Kiln cookies are a great way to help preserve the health of your kiln shelves. If you are new to pottery, though, you may have wondered exactly what kiln cookies are and how do I make them.
If that sounds like you, rest easy. In this article, we will explore what kiln cookies are, why you should use them, and how to save a few pennies by making your own.
Let’s dive right in.
What Are Kiln Cookies
Kiln cookies, sometimes called kiln paddies or simply paddies, are thin discs made out of high refractory clay that are placed under pieces of pottery during glaze firings. They may also be used by some pottery crafters when they bisque fire large flat pieces.
Why Are Kiln Cookies Used By Pottery Crafters
Their primary purpose is to protect the kiln shelves from dripping glazes that can fuse your wares to the kiln shelf or mare the surface of the kiln shelves themself.
Kiln cookies are also used by many pottery crafters when firing large flat pieces. Sizeable flat pottery like plates and tiles tend to warp and bend due to the tension that can develop across their surface during firing. If the tension is great enough, pieces can even break from the buildup of pressure.
Placing a kiln cookie under such items provides a barrier between them and the hot kiln shelf. This allows the wares to heat more evenly and relieves much of the thermal tension that can develop.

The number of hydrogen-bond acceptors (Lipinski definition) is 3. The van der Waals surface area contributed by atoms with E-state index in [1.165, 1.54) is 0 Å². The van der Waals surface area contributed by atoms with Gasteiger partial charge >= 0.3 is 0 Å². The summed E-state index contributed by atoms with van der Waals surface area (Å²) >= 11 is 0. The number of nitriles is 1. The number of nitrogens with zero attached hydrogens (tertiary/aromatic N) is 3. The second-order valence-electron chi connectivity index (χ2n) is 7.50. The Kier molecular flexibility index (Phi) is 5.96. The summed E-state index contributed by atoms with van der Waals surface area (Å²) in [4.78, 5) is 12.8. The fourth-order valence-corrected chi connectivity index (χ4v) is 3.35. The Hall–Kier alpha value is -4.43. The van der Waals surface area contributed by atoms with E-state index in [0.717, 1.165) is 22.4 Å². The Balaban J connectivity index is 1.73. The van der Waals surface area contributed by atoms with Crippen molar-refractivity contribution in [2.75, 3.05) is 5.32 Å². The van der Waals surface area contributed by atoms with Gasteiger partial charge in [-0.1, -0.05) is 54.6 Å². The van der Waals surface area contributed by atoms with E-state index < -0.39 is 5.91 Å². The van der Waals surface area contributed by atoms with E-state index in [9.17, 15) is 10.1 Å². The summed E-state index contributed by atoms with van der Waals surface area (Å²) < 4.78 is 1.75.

In most cases, if anything breaks, it will be the kiln cookie and not the plate or similar item.
What Are Kiln Cookies Made Of
Kiln cookies are generally made of clay blends with a high refractory factor. One of the most popular blends we see used is 50 percent EPK and 50 percent alumina hydrate.
You can use other clays, but this formulation allows your cookies to be used up to Cone 10 and beyond without issues. This is due to the high alumina content of this mixture.
Many potters recommend adding grog to your mix to help reduce drying time and reduce shrinkage. This is purely a matter of taste, but we do acknowledge that grog can increase the durability of your kiln cookies.
You can also use clays with a high silica content, but these should be avoided if you are going to be doing salt or soda glazes. The high flux content atmosphere these create can cause the silica to melt and fuse to the kiln shelves.
How to Make Kiln Cookies
Making kiln cookies is a very simple project well within the skills of even the newest potter. Here is a simple step-by-step process you can follow.
You will need:
Choose and Wedge Your Clay
The best clays to use for making kiln cookies will have a high refractory factor combined with low shrinkage. Our personal recommendation is to use a high-fire stoneware clay with plenty of grog content.
That being said, you can use any clay you like, and many potters use their bis of scrap clay to save money. The entire point of making cookies is that they will get damaged to protect your kiln shelves.
It is, however, very important that whatever clay you choose to use is well wedged. You need to work the clay to assure consistency and remove any air bubbles that may lurk inside. We like to work 2-4 pounds of clay at a time.
Skipping this step can lead to cracked, blown out, or uneven cookies.
Roll Out Your Clay
Next, you want to roll out your clay to about a quarter inch thickness. We like to use a rolling pin to get smooth results.